Most people don’t know that defragmenting their computer hard drives can significantly boost performance, especially on older computers or if you haven’t defragged in a very long time. Data gets stored in bits and pieces all over your hard drive and this gets worse as time goes on, as files get written or modified. So now your hard drive is looking all over the place to read a file which slows it down. Defragmentation puts those bits back together, right next to each other so reading that file now becomes faster.
Windows has a built in deframentation utility. You can access it (on Windows XP) by going to your Start Menu, All Programs, Accessories, System Tools, and then Disk Defragmenter. There are also commercial solutions available which do a much better job but the built-in Windows defragmenter should be good enough for most people. Two good commercial solutions are Executive Software Diskeeper and Raxco PerfectDisk. I’m currently using an old version of Diskeeper but I’m researching for a newer defragmentation tool and PerfectDisk seems to be a decent solution.
How to Defragment
Defragmenting should be done by itself, meaning you should close all other programs and just leave your computer alone. Sometimes you’ll need to conduct multiple defragmentation runs for severely fragmented hard drives. The time required to defragment depends on how fragmented your hard drive is, the amount of total data on the hard drive, and the amount of free space available.
If you have an aging computer and files/programs seem to take a long time to load, try defragging your hard drive. Also note, you usually need at least a certain percentage of free space on your hard drive for a decent defragmentation run – usually 10%-15%. This is because the defragmenter will temporarily move files around while it puts them back together. It needs free space to do this. You should be keeping at least around 15% of free space anyway. Filling up your hard drive to the brim will also significantly degrade your computer’s performance in general.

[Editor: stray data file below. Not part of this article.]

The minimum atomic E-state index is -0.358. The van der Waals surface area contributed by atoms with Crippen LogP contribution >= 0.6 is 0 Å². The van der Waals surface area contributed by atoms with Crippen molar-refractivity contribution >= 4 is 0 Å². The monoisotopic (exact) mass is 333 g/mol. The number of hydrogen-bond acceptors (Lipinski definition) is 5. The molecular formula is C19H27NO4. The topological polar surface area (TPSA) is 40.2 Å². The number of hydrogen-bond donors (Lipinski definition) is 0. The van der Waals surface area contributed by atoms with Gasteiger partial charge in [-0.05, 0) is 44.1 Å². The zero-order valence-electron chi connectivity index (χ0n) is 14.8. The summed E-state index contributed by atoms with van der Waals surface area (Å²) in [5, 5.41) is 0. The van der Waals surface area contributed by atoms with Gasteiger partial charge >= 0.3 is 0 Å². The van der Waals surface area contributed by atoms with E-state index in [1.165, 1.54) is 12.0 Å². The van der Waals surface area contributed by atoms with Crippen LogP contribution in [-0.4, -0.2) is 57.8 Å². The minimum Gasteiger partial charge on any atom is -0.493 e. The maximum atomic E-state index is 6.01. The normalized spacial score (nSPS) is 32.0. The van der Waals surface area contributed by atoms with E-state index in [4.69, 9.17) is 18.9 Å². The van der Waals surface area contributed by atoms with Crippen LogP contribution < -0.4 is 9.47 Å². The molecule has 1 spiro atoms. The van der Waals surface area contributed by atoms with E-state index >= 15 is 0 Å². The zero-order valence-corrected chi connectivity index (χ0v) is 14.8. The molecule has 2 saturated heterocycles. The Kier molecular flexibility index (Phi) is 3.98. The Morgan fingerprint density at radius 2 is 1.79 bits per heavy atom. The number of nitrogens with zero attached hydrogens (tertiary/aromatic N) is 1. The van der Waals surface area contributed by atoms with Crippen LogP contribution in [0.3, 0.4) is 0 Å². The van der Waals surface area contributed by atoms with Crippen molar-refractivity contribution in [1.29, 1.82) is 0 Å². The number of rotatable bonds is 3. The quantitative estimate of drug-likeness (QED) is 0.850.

I recommend defragmenting your hard drive at least once a month or once a week if you feel like it. Also note that less fragmented hard drives will defragment much faster. So if you defragment often, each run takes less time. I used to leave my PC on 24 hours a day during college and I actually scheduled a defragmentation run every night while I was sleeping. Frequent defragmentation keeps your hard drive in tip-top shape but for most users they don’t need to do this. Like I said, once a month should be sufficient.
Of course, defragging isn’t the answer to all performance problems if you just have an old processor or not enough memory (RAM). On many older computers I come across that are running Windows XP, they only have 512 MB of RAM which isn’t really enough. It might have been a few years ago but nowadays applications just use up more memory. So if you run any kind of semi-demanding applications on XP, things will be slow. Especially on older systems where you have a lot of junk and background processes built up over time. That’s why I HATE programs that don’t cleanly uninstall and remove every component they put into my system. You’d be amazed how much faster your computer runs after you format and do a clean OS install.